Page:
Science defines hitting the wall, or "bonking", like this:
A condition caused by the depletion of glycogen stores in the liver and muscles, which manifests itself by sudden fatigue and loss of energy.
It is also generally accepted that these stores are completely depleted at or around 20 miles of running. But runners know that you can hit the wall at any distance. So, are runners who bonk at 3 or 6 or 15 miles just imagining it? I have read that the reason some runners hit the wall earlier is that they simply had not done a good job making sure they had eaten right and started with full reserves but I think there is more to bonking than Glycogen. Accomplished marathoner and Runner's World writer Jeff Galloway tweeted that, "Your wall is normally the length of your longest endurance session within the last two to three weeks." In my experience, regardless of the distance you are used to running if you are training to go further, runner faster or any combination of that, you will hit the wall.
So, here is how I define hitting the wall:
When you reach the point at which your body says "I can run no further" and your mind agrees you have hit the wall.
Let me explain. We see on a fairly regular basis that if your mind tells your body it can do something, there is virtually no limit to what the body can do. A few weeks ago Max King ran the JFK 50 Miler in a record setting 5:35.25. That means he ran 50 miles at a blazing fast 6:42min/mi pace. In his race report he states that he felt confident because in training he had had "some good 20-25-milers on the road at below race pace" but on race day he was able to maintain a consistently fast pace well beyond even his furthest training run. So while hitting the wall may be unavoidable breaking through it is certainly possible.
So what does it take to break through the wall?
When it comes to breaking through the wall I think there is no better resource than the ultra-running community. Ultra-running (completing any distance further than 26.2 miles) is a sport built around hitting the wall and breaking through it. But while these tactics are used by runners seeking to reach 50K, 50mile or even 100+ mile race goals many are also applicable to the runner pushing toward 5K, 10K or half marathon finish line.
Recruit Some Friendly Faces
There is no doubt that having some friendly faces strategically placed around the course can give you the little boost in motivation you need to keep running. Nobody wants to be seen walking especially by their friends and family! Seek out people who will yell and cheer for you and then ask them to be waiting at or around the mile markers you normally find yourself walking. Sometimes that little encouragement is all you need.
|Me being paced at mile 26 of the Buckeye Woods 50K|
Get a Pacer
A pacer has a two fold job. First, to run alongside the runner offering support and encouragement. And Second, to give the runner someone to follow so that they aren't burdened with the mental task of considering route or pace and can simply focus on moving forward. Often, a pacer does not run the entire route or course with a runner but accompanies them during the most difficult portions of the run. So while you may not be able to find a runner willing to go the whole distance, if you plot an "out-and-back" route they may be willing to run the "back" with you and get a ride back to their car.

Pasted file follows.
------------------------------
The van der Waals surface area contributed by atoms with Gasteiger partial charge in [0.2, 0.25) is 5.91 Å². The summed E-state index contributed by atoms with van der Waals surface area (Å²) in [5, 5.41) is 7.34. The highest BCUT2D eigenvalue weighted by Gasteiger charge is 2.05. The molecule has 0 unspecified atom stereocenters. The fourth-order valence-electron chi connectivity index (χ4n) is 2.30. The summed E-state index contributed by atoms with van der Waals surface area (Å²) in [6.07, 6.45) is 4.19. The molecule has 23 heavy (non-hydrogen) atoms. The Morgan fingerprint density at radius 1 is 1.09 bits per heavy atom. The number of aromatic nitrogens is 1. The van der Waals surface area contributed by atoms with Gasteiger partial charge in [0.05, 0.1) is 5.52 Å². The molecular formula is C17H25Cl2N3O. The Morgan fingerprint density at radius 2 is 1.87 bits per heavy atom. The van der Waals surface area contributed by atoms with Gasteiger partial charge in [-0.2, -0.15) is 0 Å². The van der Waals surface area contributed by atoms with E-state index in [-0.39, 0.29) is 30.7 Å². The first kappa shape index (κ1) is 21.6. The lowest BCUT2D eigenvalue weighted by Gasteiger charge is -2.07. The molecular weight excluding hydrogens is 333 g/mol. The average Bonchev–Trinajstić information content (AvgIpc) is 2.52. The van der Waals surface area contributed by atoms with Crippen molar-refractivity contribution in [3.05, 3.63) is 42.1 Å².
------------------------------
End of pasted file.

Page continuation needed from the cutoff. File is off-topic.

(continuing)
If you are considering recruiting a pacer for a race it is important that you check your specific race's rules about pacers (sometimes referred to as "rabbits") Some races require your pacer to be registered as a designated pacer. Others have rules prohibiting "rabbits" (Which are generally only enforced for runners winning cash prizes). And still others have no rules whatsoever. If you are running a race that has no rules regarding a pacer then you should assume that your pacer needs to be registered as a racer and run the whole distance, from start to finish. Needless to say, if that is the case then you should seek out a runner who is both more experienced and faster at your desired race distance than you are.
Experiment with "Bonk Runs"
The concept behind a bonk run is simple. Deliberately underfuel before a long run (with food and/or sleep) so that your body gets tired early and then push through. This is often used by ultra-runners to help them learn to deal, mentally and physically, with breaking through the wall. I really don't feel this tactic is useful to runners training for any distance less than a half marathon. Also, I would not recommend doing this alone. Running on empty, obviously increases the likelihood that something will go wrong. (After all, that is the point here) so it is even more important to have someone running with you in case something went horribly wrong.
Draw Strength From Other Runs
During a race or hard workout, try to search your mind for a time when a run was harder, the weather was colder, the conditions were worse, or you hurt more than you do in that moment. Being able to say, "If I survived that I can survive this!" can be a tremendous asset when you are struggling.
These are just a few of the tactics out there for breaking through the wall. This is certainly not a complete guide but I hope that they prove useful to you the next time you find yourself bonking on a run.
So, until next time, train hard, eat right and live life to the fullest!